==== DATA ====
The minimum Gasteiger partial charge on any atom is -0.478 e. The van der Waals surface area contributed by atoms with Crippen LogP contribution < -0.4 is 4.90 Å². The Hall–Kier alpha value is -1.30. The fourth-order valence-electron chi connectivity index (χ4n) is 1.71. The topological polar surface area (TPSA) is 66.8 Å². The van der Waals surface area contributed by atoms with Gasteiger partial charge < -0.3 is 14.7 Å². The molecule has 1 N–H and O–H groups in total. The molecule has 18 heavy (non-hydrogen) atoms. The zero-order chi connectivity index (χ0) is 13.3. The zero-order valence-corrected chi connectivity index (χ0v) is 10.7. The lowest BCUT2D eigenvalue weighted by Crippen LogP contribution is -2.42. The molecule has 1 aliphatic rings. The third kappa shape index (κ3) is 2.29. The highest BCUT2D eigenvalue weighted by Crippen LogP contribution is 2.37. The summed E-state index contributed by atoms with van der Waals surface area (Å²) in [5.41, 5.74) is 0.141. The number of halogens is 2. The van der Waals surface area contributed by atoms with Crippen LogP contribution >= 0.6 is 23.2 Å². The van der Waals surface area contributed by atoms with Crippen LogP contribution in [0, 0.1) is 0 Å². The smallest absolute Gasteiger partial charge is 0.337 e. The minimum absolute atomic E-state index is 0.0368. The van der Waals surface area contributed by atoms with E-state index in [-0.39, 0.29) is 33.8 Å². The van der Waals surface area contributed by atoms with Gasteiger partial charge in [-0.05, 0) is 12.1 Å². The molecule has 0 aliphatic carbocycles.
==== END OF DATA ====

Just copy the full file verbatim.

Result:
The minimum Gasteiger partial charge on any atom is -0.478 e. The van der Waals surface area contributed by atoms with Crippen LogP contribution < -0.4 is 4.90 Å². The Hall–Kier alpha value is -1.30. The fourth-order valence-electron chi connectivity index (χ4n) is 1.71. The topological polar surface area (TPSA) is 66.8 Å². The van der Waals surface area contributed by atoms with Gasteiger partial charge < -0.3 is 14.7 Å². The molecule has 1 N–H and O–H groups in total. The molecule has 18 heavy (non-hydrogen) atoms. The zero-order chi connectivity index (χ0) is 13.3. The zero-order valence-corrected chi connectivity index (χ0v) is 10.7. The lowest BCUT2D eigenvalue weighted by Crippen LogP contribution is -2.42. The molecule has 1 aliphatic rings. The third kappa shape index (κ3) is 2.29. The highest BCUT2D eigenvalue weighted by Crippen LogP contribution is 2.37. The summed E-state index contributed by atoms with van der Waals surface area (Å²) in [5.41, 5.74) is 0.141. The number of halogens is 2. The van der Waals surface area contributed by atoms with Crippen LogP contribution >= 0.6 is 23.2 Å². The van der Waals surface area contributed by atoms with Crippen LogP contribution in [0, 0.1) is 0 Å². The smallest absolute Gasteiger partial charge is 0.337 e. The minimum absolute atomic E-state index is 0.0368. The van der Waals surface area contributed by atoms with E-state index in [-0.39, 0.29) is 33.8 Å². The van der Waals surface area contributed by atoms with Gasteiger partial charge in [-0.05, 0) is 12.1 Å². The molecule has 0 aliphatic carbocycles.